The latter provoked many questions as to just what exactly Wayne Franklin was doing pitching to the heart of the Rangers order in the eighth inning of a one-run game. I’ll get to that in a moment, but first it’s worth mentioning that the only inning in which the Yankee batters were retired in order was the first. Thirteen Yankees reached base, yet they only managed to plate one run against Texas starter Chan Ho Park (5.64 ERA) and were unable to break through against relievers Kameron Loe (4.77 ERA) and Francisco Cordero (4.02, five blown saves). The Yankees as a team left eight men on base, a number artificially lowered by the fact that they hit into three double plays and ran in to one unnecessary out on the bases.


Dis Muss Be De Place

In a game that saw Alfonso Soriano Cadillac a double into a single–then hit a homer in his next at bat–and Derek Jeter stretch a single into a double, the Yankees out-bombed the Rangers last night in Arlington, 11-10. It wasn’t pretty: Kevin Brown was knocked around, Bernie Williams made a critical two-run error, and Ruben Sierra injured his hamstring crossing first base in the eighth after his two-run single scored the game-winning run. Tanyon Sturtze and Mariano Rivera provided the relief the Bombers needed to hold off Texas. Jorge Posada hit a three-run dinger and blocked the plate nicely to nail Hank Blalock in the first. The Yanks have pitching problems, and defensive issues in center field, but after the Red Sox lost to the Devil Rays, they are alone in first place this morning.

Sierra will be placed on the disabled list today. Also, according to the Daily News:

The Yanks announced yesterday that [Chien-Ming]Wang has an inflammation and a strain of the right shoulder. The 25-year-old will take part in an exercise program for two weeks and then begin a throwing program in the hopes that the rehab work will allow him to return to the Bombers near the beginning of September.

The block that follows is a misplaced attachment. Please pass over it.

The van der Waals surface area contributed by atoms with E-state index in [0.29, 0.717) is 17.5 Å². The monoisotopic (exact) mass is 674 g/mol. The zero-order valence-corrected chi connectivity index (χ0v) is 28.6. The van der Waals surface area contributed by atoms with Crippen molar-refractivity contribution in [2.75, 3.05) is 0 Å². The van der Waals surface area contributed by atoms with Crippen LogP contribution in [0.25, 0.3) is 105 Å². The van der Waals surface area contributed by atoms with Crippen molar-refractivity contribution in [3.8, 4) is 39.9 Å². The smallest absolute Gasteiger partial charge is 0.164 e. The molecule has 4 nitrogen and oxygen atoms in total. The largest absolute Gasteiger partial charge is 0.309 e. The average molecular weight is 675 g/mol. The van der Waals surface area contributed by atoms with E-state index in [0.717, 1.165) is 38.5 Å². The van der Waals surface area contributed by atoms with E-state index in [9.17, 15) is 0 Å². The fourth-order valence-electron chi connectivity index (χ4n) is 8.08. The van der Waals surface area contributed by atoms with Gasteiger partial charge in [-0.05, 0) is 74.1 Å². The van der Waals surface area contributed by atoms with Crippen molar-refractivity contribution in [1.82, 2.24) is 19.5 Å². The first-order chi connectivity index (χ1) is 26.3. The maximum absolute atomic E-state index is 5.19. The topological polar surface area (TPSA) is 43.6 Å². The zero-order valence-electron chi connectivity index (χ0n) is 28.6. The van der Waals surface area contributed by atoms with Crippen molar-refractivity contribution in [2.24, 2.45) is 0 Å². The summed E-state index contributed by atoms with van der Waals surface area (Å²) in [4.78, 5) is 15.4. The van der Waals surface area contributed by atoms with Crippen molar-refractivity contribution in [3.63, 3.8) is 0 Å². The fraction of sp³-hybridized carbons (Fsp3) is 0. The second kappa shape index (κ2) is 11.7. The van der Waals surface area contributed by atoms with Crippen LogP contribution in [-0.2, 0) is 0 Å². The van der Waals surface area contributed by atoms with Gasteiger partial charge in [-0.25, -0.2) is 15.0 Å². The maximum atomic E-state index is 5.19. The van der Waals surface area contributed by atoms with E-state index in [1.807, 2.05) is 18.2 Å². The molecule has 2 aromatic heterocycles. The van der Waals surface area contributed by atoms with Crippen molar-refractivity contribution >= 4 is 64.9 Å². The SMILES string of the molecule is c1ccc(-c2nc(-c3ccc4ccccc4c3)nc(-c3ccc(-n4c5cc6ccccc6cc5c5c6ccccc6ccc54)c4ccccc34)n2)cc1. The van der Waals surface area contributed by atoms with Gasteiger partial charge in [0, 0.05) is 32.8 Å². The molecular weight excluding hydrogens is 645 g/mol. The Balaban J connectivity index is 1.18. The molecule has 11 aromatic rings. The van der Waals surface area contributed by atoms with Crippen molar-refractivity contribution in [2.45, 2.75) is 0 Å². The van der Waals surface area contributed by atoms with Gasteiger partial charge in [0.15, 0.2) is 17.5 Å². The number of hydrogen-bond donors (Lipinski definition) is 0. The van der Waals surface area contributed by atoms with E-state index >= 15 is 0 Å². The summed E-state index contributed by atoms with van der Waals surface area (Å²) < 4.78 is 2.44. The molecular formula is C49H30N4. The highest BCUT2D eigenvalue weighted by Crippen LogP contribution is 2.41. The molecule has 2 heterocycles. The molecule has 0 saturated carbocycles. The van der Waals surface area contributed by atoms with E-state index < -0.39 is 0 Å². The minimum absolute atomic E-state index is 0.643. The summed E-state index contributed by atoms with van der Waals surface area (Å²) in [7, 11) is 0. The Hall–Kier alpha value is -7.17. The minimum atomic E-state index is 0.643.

If Wang doesn’t respond, however, season-ending surgery “may be necessary,” according to a statement from team doctor Stuart Hershon.

Lots of stuff to talk about today, but right now the Yankees are thriving in spite of their many flaws.

The Rangers (after a lot of rambling)

Well, the second half of the season sure has been an exciting for the Yankees thus far, no? Before returning to action on Thursday with a four-game series against the rival first-place Red Sox, who lead them by 2 1/2 games in the standings, the Yankees learned that their best starter, who was scheduled to start on Friday, had been placed on the DL and could be done for the year. They then found out that Carl Pavano, who was expected to start Sunday, was still two weeks away from coming off the disabled list. Suddenly, the Yankees had Santa Claus and the Easter Bunny starting half of this crucial series in Boston, making the first and third games of the series, stared by Mike Mussina and Randy Johnson, must-wins of the first order.

So what happened? Mike Mussina gave up four runs in the first inning on Thursday, but the Yankees came back to win on a ninth-inning home run by Alex Rodriguez against Curt Schilling in the latter’s first relief appearance since being actived from the DL himself. The Yanks then got creamolished on Friday, losing to the Sox by a score of 17-1 for the second time this season. Unshaken, the Yankees then overcame a shaky outing by Randy Johnson by beating up on Boston ace Matt Clement to win Saturday’s game, accomplishing their revised goal for the weekend. With the Yankees still scurrying on Saturday to find a spot starter for Sunday, most fans on both sides assumed a split. Then Brian Cashman pulled of a coup.

On Thursday, Al Leiter, a big-name free agent who signed a one-year, $8 million contract this offseason, had been designated for assignment by the Marlins after a poor first-half performance. On Saturday, he was acquired by the Yankees along with $2.4 million to help pay his contract in exchange for a player to be named later. On Sunday, Leiter dominated the Red Sox for six-plus innings, allowing just one man past second base (and just two past first) while striking out eight, giving the Yankees a shocking series win and vaulting them over the Orioles into second place, just 1/2 game behind the reeling Red Sox, and putting them in a tie with the Twins for the lead in the AL Wild Card race.

Eight games into the punishingly difficult portion of the Yankees’ mid-summer schedule, the Bombers are 6-2 (one of the two being a game they probably should have won). The Yankees are now 10-3 in July against the Tigers, Orioles, Indians and Red Sox.